Select Page

Legal Profession
Southern Illinois University School of Law
Gross, Leonard

1.      Agreement Necessary: no lawyer client relationship is formed until both lawyer and client agree.
2.      Duties to a Prospective Client: lawyer owes a duty not to mislead prospective cliesnt into believing he’s a client.
a.      Duty to disaffirm belief: if a client believes the lawyer is working for him and manifests this intent to the lawyer, the lawyer must negate the client’s expectation.
1.      Competence (MR 1.1): this duty includes:
a.      Ability to perform required services and
b.      Care in performing those services.
2.      Confidentiality: evidentiary attorney-client privilege and ethical duty of confidentiality protect confidential information of clients.
3.      Duties of lawyer as agent: lawyer is an agent of the client, subject to the limitations imposed by the law of agency.
a.      Apparent Authority: lawyer’s conduct will be attributable to the client, even if the lawyer errs or is careless.
4.      Fiduciary Duty: lawyer stands in a fiduciary relationship to a client.
a.      Changes in customary contract: will be construed against the lawyer and closely scrutinized fairness.
5.      Duties of Loyalty and Diligence (MR 1.3): lawyers must act with reasonable diligence and promptness in representing clients.
6.      Duty to Inform and Advise (MR 1.4): a lawyer must:
a.      Keep each client informed about the status of the client’s matters.
b.      Comply promptly with reasonable client requests for information; and
c.       Provide clients with information reasonably necessary to make informed decisions about the representation.
1.      Attorney-Client Privilege (Evidentiary): protects a lawyer from having to disclose in court proceedings information that the client has revealed in confidence.
a.      Requirements: need all:
1)      Client: holder of privilege must be (or have sought to become) a client.
2)      Attorney: person to whom the communication was made must be an attorney acting as such at the time.
3)      Confidence: communications must be made in confidence.
4)      For legal advice: communications must be made for the purpose of obtaining legal advice.
b.      Scope of privilege:
1)      Only applies to communications: doesn’t protect incriminating documents or physical evidence turned over to the lawyer.
2)      Communication not in confidence: if the communication doesn’t take place in confidence it may be lost.
3)      Information shared by clients with common interest: if two or more clients have a common interest in a matter, they and their lawyers may share information without losing the privilege.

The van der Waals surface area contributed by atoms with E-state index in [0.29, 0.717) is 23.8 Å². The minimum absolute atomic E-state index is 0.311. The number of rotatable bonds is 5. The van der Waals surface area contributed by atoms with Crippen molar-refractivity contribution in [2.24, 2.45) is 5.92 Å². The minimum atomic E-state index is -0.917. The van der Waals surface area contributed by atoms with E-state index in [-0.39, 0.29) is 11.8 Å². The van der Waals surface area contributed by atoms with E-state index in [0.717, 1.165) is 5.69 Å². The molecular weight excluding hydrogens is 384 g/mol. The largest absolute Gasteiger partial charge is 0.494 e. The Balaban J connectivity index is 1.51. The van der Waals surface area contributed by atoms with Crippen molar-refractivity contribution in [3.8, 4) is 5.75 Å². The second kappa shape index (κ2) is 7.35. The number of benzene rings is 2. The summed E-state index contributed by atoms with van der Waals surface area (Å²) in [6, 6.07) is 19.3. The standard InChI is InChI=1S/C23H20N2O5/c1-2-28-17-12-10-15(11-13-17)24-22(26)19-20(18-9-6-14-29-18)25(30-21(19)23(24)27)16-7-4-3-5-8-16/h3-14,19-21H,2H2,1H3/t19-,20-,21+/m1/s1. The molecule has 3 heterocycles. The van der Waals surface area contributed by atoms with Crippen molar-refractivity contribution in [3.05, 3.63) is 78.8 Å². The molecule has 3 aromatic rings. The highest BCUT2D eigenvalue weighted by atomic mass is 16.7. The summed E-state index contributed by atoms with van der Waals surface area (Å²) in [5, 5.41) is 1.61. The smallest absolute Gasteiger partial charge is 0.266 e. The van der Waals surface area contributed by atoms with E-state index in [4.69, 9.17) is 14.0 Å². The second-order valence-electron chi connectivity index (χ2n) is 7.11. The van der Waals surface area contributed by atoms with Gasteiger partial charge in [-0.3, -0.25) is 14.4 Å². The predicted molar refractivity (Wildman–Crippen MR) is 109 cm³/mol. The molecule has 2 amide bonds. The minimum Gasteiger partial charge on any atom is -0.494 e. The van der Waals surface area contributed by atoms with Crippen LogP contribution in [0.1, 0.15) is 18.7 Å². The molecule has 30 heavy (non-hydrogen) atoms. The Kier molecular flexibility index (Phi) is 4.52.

c.       Corporation as “client”: privilege extends to corporate clients:
1)      Control Group: privilege extends only to communications between lawyer and those who control the activities of the entity.
2)      Subject Matter: privilege extends to all communications to the lawyer for the purpose of giving the entity legal advice.
3)      Uphjohn: privilege extends to communications made by employees:
a)      Concerning matters w/in their scope of employment and
b)     Knowing that the questions were for the purpose of giving entity legal advice, but privilege didn’t extend to factual matters within employee’s knowledge.
4)      Goodfarb:
a)      Initiated by employee: privilege extends to statements made in confidence seeking legal advice about employee’s own actions.
b)     Initiated by entity: privilege extends only to employee statements regarding employee’s own conduct made to help entity evaluate legal consequences of that conduct.
5)      Rest. §73: privilege extends to:
a)      Legal matter of interest to the entity.
b)     Confidential.
c)      Disclosed only to “privileged persons” or agents of the entity who need to know information to make decisions.
d.      Responsibilities of Lawyer is Asserting the Attorney-Client Privilege: lawyer has a duty to advise the client of the privilege and timely assert the privilege, unless

s to the client.
a)      Admissible: are admissible against client if lawyer was authorized to speak on the subject.
c.       Inherent agency power – derives solely from the existence of the agency relation for the protection of persons harmed by, or dealing with, a servant or other agent.
d.      Without the actual or inherent power to settle they may still have the apparent authority to settle, created because the client has said or done something that has led the other party to conclude reasonably, though mistakenly, that the lawyer is authorized to settle.
e.       Anyone challenging the authority has the BOP
2.      The Client’s Autonomy (1.2(a)): decision on any matter that will “substantially affect” client’s rights must be made by the client (lawyer must advise).
a.      Settlement or criminal pleas (1.2(a)): lawyer can’t settle or compromise a civil action or enter into a criminal plea without authorization of the client.
1)      Presumption: lawyer is presumed to have authority to settle or compromise (rebuttable).
2)      Ratification by client: client may ratify unauthorized settlement or compromise by lawyer.
a)      Implied: ratification may be implied unless client disavows it within a reasonable time.
b.      Dismissal or abandonment of case: client has the sole power to authorize dismissal or end a case on the merits.
1)      Client may dismiss at any time: client may dismiss case at any time regardless of what lawyer wants.
2)      Dismissal with prejudice: lawyer can’t dismiss an action with prejudice unless client allows.
a)      Without prejudice: he may have an implied right to dismiss without prejudice if in the client’s best interest.